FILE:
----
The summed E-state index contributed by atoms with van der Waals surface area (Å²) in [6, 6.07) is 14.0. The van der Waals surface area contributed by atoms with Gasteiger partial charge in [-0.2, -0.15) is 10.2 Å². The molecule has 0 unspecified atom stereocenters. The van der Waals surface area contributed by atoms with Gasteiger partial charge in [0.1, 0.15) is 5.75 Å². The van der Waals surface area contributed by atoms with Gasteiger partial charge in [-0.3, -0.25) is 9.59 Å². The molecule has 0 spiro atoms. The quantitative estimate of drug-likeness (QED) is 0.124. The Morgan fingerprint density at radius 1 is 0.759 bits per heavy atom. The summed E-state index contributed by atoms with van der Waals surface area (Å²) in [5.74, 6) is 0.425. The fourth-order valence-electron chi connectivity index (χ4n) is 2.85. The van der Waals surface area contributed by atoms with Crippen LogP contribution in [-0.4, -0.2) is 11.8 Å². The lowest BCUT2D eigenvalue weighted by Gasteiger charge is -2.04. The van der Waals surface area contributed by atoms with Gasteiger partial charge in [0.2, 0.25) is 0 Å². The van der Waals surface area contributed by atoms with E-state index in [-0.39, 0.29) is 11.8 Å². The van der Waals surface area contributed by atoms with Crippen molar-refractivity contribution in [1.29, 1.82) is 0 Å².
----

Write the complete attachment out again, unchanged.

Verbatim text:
The summed E-state index contributed by atoms with van der Waals surface area (Å²) in [6, 6.07) is 14.0. The van der Waals surface area contributed by atoms with Gasteiger partial charge in [-0.2, -0.15) is 10.2 Å². The molecule has 0 unspecified atom stereocenters. The van der Waals surface area contributed by atoms with Gasteiger partial charge in [0.1, 0.15) is 5.75 Å². The van der Waals surface area contributed by atoms with Gasteiger partial charge in [-0.3, -0.25) is 9.59 Å². The molecule has 0 spiro atoms. The quantitative estimate of drug-likeness (QED) is 0.124. The Morgan fingerprint density at radius 1 is 0.759 bits per heavy atom. The summed E-state index contributed by atoms with van der Waals surface area (Å²) in [5.74, 6) is 0.425. The fourth-order valence-electron chi connectivity index (χ4n) is 2.85. The van der Waals surface area contributed by atoms with Crippen LogP contribution in [-0.4, -0.2) is 11.8 Å². The lowest BCUT2D eigenvalue weighted by Gasteiger charge is -2.04. The van der Waals surface area contributed by atoms with Gasteiger partial charge in [0.2, 0.25) is 0 Å². The van der Waals surface area contributed by atoms with E-state index in [-0.39, 0.29) is 11.8 Å². The van der Waals surface area contributed by atoms with Crippen molar-refractivity contribution in [1.29, 1.82) is 0 Å².